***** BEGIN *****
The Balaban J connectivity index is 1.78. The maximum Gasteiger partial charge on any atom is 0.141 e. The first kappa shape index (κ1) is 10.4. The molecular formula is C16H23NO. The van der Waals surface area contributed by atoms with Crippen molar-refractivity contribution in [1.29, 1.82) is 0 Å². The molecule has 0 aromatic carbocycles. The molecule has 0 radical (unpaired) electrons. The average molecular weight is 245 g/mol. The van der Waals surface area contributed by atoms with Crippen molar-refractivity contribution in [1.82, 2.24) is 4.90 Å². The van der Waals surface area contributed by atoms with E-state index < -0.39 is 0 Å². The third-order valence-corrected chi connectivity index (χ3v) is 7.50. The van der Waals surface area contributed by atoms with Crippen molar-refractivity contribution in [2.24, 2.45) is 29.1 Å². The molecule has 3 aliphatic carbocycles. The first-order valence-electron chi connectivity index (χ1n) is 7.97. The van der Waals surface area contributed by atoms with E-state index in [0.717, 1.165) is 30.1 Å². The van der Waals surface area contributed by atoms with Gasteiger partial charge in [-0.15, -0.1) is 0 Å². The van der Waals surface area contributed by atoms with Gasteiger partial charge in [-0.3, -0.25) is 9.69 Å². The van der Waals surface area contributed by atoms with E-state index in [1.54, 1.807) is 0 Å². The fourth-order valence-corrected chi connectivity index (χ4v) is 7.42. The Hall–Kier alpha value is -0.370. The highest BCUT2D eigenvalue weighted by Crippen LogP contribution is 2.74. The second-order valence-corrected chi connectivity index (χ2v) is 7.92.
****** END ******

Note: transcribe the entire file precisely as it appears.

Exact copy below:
The Balaban J connectivity index is 1.78. The maximum Gasteiger partial charge on any atom is 0.141 e. The first kappa shape index (κ1) is 10.4. The molecular formula is C16H23NO. The van der Waals surface area contributed by atoms with Crippen molar-refractivity contribution in [1.29, 1.82) is 0 Å². The molecule has 0 aromatic carbocycles. The molecule has 0 radical (unpaired) electrons. The average molecular weight is 245 g/mol. The van der Waals surface area contributed by atoms with Crippen molar-refractivity contribution in [1.82, 2.24) is 4.90 Å². The van der Waals surface area contributed by atoms with E-state index < -0.39 is 0 Å². The third-order valence-corrected chi connectivity index (χ3v) is 7.50. The van der Waals surface area contributed by atoms with Crippen molar-refractivity contribution in [2.24, 2.45) is 29.1 Å². The molecule has 3 aliphatic carbocycles. The first-order valence-electron chi connectivity index (χ1n) is 7.97. The van der Waals surface area contributed by atoms with E-state index in [0.717, 1.165) is 30.1 Å². The van der Waals surface area contributed by atoms with Gasteiger partial charge in [-0.15, -0.1) is 0 Å². The van der Waals surface area contributed by atoms with Gasteiger partial charge in [-0.3, -0.25) is 9.69 Å². The van der Waals surface area contributed by atoms with E-state index in [1.54, 1.807) is 0 Å². The fourth-order valence-corrected chi connectivity index (χ4v) is 7.42. The Hall–Kier alpha value is -0.370. The highest BCUT2D eigenvalue weighted by Crippen LogP contribution is 2.74. The second-order valence-corrected chi connectivity index (χ2v) is 7.92.